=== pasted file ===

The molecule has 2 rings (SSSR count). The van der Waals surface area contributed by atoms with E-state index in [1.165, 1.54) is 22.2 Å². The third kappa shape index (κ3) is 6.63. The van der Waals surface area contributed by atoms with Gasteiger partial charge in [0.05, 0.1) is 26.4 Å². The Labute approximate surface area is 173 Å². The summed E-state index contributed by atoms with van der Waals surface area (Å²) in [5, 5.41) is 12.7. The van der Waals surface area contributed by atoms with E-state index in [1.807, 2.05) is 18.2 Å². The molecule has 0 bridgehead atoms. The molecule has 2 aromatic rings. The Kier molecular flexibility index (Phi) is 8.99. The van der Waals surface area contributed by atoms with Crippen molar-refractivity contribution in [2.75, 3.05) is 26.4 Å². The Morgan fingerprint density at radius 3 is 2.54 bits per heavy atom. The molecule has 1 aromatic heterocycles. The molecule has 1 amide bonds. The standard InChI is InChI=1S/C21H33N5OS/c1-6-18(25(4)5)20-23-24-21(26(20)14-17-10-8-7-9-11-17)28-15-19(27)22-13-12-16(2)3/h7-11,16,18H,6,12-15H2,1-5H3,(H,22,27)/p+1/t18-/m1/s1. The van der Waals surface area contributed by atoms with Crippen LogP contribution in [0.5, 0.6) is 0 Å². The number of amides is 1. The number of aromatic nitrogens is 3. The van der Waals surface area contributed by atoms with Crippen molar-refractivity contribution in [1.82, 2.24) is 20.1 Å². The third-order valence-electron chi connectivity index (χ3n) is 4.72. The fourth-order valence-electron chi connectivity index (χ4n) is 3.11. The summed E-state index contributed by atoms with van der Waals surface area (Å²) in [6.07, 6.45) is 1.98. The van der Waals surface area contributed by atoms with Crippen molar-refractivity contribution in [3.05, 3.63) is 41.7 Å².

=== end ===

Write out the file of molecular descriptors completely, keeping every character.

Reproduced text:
The molecule has 2 rings (SSSR count). The van der Waals surface area contributed by atoms with E-state index in [1.165, 1.54) is 22.2 Å². The third kappa shape index (κ3) is 6.63. The van der Waals surface area contributed by atoms with Gasteiger partial charge in [0.05, 0.1) is 26.4 Å². The Labute approximate surface area is 173 Å². The summed E-state index contributed by atoms with van der Waals surface area (Å²) in [5, 5.41) is 12.7. The van der Waals surface area contributed by atoms with E-state index in [1.807, 2.05) is 18.2 Å². The molecule has 0 bridgehead atoms. The molecule has 2 aromatic rings. The Kier molecular flexibility index (Phi) is 8.99. The van der Waals surface area contributed by atoms with Crippen molar-refractivity contribution in [2.75, 3.05) is 26.4 Å². The Morgan fingerprint density at radius 3 is 2.54 bits per heavy atom. The molecule has 1 aromatic heterocycles. The molecule has 1 amide bonds. The standard InChI is InChI=1S/C21H33N5OS/c1-6-18(25(4)5)20-23-24-21(26(20)14-17-10-8-7-9-11-17)28-15-19(27)22-13-12-16(2)3/h7-11,16,18H,6,12-15H2,1-5H3,(H,22,27)/p+1/t18-/m1/s1. The van der Waals surface area contributed by atoms with Crippen LogP contribution in [0.5, 0.6) is 0 Å². The number of amides is 1. The number of aromatic nitrogens is 3. The van der Waals surface area contributed by atoms with Crippen molar-refractivity contribution in [1.82, 2.24) is 20.1 Å². The third-order valence-electron chi connectivity index (χ3n) is 4.72. The fourth-order valence-electron chi connectivity index (χ4n) is 3.11. The summed E-state index contributed by atoms with van der Waals surface area (Å²) in [6.07, 6.45) is 1.98. The van der Waals surface area contributed by atoms with Crippen molar-refractivity contribution in [3.05, 3.63) is 41.7 Å².